City of Germantown could face legal trouble due to water crisis
GERMANTOWN, Tenn. (WMC) - Although Germantown residents finally returned to their normal water usage Thursday after a week of no water, there could be legal trouble ahead for the city.
Germantown residents and businesses are free to use their tap water one week to the day after residents were told not to drink the diesel fuel-contaminated water.
Attorney Kevin Snider has five clients who want an explanation as to how this all began.
“How in the world does this happen?” asked Snider.
The “no use” advisory closed doors to several businesses and left residents wondering when they’d be able to use their tap again.
Snider says he’s been retained by three Germantown residents and two businesses to do an investigation on how this crisis happened, how it started, and if it could have been prevented.
He’s asked the city for pictures, inspection reports, along with other information and records relating to this crisis.
“I’ve been around, our office has been in Germantown for nearly three decades, this is the only place we’ve ever been and I’ve never seen a situation where so little public interaction has occurred,” said Snider.
City leaders have said the July 18 storm caused the Southern Ave plant to lose power and shift to using generators.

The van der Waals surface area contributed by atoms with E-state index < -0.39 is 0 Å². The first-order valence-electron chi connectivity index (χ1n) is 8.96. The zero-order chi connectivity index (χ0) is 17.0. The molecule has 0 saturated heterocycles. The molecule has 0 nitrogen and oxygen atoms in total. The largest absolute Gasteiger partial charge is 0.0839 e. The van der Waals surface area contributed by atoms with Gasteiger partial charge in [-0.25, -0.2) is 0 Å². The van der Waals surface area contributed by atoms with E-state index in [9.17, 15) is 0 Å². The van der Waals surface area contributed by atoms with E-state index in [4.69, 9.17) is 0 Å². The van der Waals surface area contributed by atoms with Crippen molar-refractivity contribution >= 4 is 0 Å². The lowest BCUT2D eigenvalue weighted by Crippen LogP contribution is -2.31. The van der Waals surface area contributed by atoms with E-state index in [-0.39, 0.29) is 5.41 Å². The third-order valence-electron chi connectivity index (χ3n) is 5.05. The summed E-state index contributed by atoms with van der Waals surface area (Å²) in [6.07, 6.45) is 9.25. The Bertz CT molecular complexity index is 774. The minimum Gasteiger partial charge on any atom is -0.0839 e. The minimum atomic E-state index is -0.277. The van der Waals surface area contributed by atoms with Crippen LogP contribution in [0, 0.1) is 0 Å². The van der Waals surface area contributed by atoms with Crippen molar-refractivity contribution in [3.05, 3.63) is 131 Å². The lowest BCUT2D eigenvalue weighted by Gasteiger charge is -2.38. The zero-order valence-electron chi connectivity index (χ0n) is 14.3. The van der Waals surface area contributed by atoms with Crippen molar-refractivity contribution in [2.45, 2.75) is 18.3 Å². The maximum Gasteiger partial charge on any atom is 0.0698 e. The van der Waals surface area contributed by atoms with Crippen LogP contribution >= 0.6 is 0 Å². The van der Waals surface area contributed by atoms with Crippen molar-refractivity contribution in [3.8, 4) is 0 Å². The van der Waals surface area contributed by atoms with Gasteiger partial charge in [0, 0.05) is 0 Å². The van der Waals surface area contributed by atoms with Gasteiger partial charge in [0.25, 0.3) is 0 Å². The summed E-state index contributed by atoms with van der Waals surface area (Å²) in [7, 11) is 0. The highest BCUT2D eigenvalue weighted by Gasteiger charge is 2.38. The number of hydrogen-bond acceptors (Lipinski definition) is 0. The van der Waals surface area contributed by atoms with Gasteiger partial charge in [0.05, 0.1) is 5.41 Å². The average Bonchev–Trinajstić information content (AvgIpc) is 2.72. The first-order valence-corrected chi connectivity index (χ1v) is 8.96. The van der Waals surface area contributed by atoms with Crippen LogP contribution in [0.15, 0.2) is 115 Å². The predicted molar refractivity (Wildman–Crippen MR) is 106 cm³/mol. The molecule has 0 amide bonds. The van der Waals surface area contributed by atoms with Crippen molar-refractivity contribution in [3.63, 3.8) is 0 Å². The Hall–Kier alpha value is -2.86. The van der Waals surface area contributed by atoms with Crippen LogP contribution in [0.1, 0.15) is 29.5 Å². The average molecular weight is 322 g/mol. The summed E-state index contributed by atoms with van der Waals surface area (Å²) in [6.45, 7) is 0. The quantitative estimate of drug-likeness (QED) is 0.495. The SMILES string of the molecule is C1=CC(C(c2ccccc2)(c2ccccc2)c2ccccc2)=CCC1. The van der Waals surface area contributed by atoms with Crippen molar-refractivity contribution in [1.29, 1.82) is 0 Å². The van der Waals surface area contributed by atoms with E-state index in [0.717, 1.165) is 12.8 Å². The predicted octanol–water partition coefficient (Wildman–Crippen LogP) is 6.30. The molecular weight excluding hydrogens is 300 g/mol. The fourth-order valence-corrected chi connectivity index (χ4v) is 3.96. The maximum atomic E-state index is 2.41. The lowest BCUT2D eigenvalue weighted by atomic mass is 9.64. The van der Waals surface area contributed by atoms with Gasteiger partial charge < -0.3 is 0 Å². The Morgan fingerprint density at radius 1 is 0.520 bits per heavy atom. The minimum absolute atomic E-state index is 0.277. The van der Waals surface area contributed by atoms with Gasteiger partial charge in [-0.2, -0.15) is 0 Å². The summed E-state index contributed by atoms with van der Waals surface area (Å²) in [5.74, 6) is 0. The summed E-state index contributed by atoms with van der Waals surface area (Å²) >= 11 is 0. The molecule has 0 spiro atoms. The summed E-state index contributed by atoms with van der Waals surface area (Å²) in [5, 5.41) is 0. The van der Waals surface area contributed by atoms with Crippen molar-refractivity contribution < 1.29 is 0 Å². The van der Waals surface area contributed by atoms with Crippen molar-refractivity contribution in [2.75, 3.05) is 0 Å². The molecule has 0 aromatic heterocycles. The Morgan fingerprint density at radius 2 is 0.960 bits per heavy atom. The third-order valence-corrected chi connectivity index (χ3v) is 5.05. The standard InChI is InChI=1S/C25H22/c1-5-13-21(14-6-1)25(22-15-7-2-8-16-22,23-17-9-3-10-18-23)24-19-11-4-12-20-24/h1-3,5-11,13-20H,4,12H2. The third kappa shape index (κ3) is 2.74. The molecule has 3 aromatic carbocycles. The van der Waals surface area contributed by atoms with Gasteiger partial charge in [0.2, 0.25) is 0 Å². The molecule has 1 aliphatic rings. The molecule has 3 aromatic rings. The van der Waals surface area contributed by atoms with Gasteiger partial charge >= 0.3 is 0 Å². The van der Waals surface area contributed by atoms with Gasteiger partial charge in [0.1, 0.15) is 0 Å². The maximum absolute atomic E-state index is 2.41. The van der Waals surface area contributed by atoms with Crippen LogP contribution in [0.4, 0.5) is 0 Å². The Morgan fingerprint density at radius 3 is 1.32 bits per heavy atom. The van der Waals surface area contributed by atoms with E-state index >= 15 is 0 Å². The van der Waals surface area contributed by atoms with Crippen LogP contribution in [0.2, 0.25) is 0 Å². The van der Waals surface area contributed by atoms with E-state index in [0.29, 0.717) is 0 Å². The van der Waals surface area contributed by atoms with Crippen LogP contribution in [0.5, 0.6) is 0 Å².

That’s when approximately 100 gallons of diesel fuel seeped into an underground reservoir, but it wasn’t discovered until residents were calling about foul-smelling water two days later.
Some have been critical of how information has been released.
“You’re getting drops of a highly-edited YouTube video and then you’re getting texts or the occasional phone calls, but no one is standing in front of a camera right here answering questions from the public,” said Snider. “That’s what people want.”
Since then, updates have come from YouTube videos, posts from the city’s social media pages, and its website.
Snider says no lawsuit has been filed.
Filing one would be an uphill battle. Snider says state law makes government entities immune from most lawsuits and only very narrow exceptions could bring one forward.
“There are more questions than answers, and that’s why we need to take to the time,” said Snider. “We want to see all these records, get through them, and get the answers ourselves through our own independent investigation.”
Snider says once their investigation is complete, they’ll know and decide if their clients have cause to move against the city.
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